Monday, January 26, 2009

Favorite Teacher

I just learned few days ago that one of my favorite high school teachers passed away in October.  Tony Bryant taught me English at Page High School in the late 1970s.  I think was a sophomore.  He would always mark up my papers until they bled.  I don’t remember if I made an A or a B in his class, but I remember butting heads with him.  It seemed like he was most unreasonable as he pushed me to write better and better.  But he really cared about the students, and he would let us tease with him.  He was fun in his own opinionated, hard-headed way.

Once I challenged him on the spelling of a word.  I wrote the word “co√∂perate,” with the two dots over the second “o.”  He marked the word as misspelled.  It should be “co-operate,” he declared.  I pushed back, saying that the word could be spelled my way.  He instructed me to go look it up.  I found a dictionary in the room and located the word—spelled my way.

Of course, I took the book to him, smugly.  “Well, the dictionary is wrong,” he concluded, saying that the spelling had changed in contemporary English.  Now  I had the upper hand.  “How do you expect me to spell words correctly, then, if even the dictionary in our room is incorrect?”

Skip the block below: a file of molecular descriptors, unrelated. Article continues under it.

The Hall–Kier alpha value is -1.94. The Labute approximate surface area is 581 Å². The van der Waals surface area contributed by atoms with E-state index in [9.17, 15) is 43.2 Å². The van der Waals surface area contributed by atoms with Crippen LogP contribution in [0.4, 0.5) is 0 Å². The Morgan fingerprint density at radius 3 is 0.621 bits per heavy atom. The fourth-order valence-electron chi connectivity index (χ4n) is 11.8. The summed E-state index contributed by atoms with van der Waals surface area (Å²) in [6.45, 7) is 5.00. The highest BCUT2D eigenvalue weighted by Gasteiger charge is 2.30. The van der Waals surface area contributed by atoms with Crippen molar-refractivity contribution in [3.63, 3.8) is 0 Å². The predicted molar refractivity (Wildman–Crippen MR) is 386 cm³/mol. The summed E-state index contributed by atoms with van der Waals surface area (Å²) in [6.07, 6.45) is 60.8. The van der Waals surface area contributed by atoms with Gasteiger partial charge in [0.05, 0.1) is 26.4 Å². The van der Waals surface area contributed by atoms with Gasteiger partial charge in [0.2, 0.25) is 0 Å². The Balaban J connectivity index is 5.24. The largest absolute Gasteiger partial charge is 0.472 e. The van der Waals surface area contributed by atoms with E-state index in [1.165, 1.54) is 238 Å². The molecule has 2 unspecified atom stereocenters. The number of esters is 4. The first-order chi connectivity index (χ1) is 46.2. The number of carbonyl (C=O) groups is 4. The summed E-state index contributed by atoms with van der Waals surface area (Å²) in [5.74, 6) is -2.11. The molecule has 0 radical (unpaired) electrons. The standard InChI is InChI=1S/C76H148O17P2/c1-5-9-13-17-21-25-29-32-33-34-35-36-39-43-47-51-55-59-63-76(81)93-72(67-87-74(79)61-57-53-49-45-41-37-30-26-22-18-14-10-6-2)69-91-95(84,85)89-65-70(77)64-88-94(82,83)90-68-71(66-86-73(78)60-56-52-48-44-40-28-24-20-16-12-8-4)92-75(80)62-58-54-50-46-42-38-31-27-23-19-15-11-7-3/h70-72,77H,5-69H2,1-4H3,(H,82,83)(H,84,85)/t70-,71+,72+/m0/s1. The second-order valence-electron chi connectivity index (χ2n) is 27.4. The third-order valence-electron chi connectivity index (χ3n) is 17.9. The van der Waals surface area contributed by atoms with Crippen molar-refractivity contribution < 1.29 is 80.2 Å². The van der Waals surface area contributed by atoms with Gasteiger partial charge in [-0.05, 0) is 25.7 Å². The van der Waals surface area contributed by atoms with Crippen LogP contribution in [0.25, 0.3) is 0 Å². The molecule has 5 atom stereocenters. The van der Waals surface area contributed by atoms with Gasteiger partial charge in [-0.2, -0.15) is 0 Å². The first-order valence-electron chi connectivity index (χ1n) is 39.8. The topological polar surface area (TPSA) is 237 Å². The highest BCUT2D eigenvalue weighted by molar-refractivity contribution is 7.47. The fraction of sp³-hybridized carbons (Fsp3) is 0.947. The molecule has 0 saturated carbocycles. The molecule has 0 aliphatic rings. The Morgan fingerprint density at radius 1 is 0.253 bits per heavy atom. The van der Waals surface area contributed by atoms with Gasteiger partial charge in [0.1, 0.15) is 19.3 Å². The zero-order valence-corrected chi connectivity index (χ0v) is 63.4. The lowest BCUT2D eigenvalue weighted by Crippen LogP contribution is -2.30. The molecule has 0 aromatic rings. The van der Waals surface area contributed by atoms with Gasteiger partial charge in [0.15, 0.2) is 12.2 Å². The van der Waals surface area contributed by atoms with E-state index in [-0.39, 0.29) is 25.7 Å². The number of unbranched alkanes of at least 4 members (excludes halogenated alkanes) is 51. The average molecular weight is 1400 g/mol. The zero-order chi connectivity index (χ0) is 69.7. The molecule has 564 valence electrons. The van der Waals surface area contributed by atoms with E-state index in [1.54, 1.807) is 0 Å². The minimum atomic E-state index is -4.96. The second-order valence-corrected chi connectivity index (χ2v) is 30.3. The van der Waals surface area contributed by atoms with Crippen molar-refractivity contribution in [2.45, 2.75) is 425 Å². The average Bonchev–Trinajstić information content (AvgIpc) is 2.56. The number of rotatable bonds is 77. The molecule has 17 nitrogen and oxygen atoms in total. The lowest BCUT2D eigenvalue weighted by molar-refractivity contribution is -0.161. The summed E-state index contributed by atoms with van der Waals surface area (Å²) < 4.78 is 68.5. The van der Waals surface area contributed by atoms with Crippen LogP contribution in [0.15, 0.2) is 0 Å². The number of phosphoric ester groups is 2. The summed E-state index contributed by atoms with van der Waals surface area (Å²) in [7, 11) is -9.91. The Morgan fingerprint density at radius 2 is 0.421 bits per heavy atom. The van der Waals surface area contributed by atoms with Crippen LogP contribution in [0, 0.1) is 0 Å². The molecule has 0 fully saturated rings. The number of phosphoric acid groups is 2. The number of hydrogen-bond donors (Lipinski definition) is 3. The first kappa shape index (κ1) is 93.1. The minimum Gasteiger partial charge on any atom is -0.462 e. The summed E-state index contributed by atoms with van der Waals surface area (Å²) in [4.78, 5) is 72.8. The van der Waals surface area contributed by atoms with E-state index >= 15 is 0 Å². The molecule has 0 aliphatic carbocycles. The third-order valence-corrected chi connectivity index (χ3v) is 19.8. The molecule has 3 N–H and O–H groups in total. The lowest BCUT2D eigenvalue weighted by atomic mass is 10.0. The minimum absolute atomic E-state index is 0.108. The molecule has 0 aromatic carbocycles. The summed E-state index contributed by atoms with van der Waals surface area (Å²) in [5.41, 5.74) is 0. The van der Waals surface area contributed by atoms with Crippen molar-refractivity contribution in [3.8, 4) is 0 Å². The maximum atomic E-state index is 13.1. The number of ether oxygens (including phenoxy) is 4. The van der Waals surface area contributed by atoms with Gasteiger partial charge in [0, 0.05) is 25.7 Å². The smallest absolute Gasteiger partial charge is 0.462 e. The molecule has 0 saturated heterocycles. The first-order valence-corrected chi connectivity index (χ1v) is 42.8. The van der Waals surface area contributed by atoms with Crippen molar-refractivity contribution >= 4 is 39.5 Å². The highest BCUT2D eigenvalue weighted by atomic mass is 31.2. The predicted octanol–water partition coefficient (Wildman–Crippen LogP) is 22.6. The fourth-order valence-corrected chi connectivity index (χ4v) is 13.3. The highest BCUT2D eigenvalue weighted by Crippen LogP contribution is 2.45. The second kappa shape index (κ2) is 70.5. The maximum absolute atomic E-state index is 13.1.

He did not count off for the spelling of the word, and he made a special point of getting a new dictionary in the room.  He even announced that there was now a means for checking spelling accurately.

 I often thought about going back to Page to show him one of my articles in the Northwest Observer.  I wanted to tell him that all his harassing and haranguing had really made me a better writer.  I wanted to tell him how much I appreciated it.  I wanted to laugh with him about the whining of his students today.

 I never got the chance.  He was only 60 when he died.

 Now I have my own class of 9th graders, home school students who have a day-long tutoring session every Tuesday.  When I talk to them about their writing, I hear Tony Bryant’s voice coming through me.  I only hope that these students are as blessed by my pushing them as I was by Mr. Bryant’s pushing me.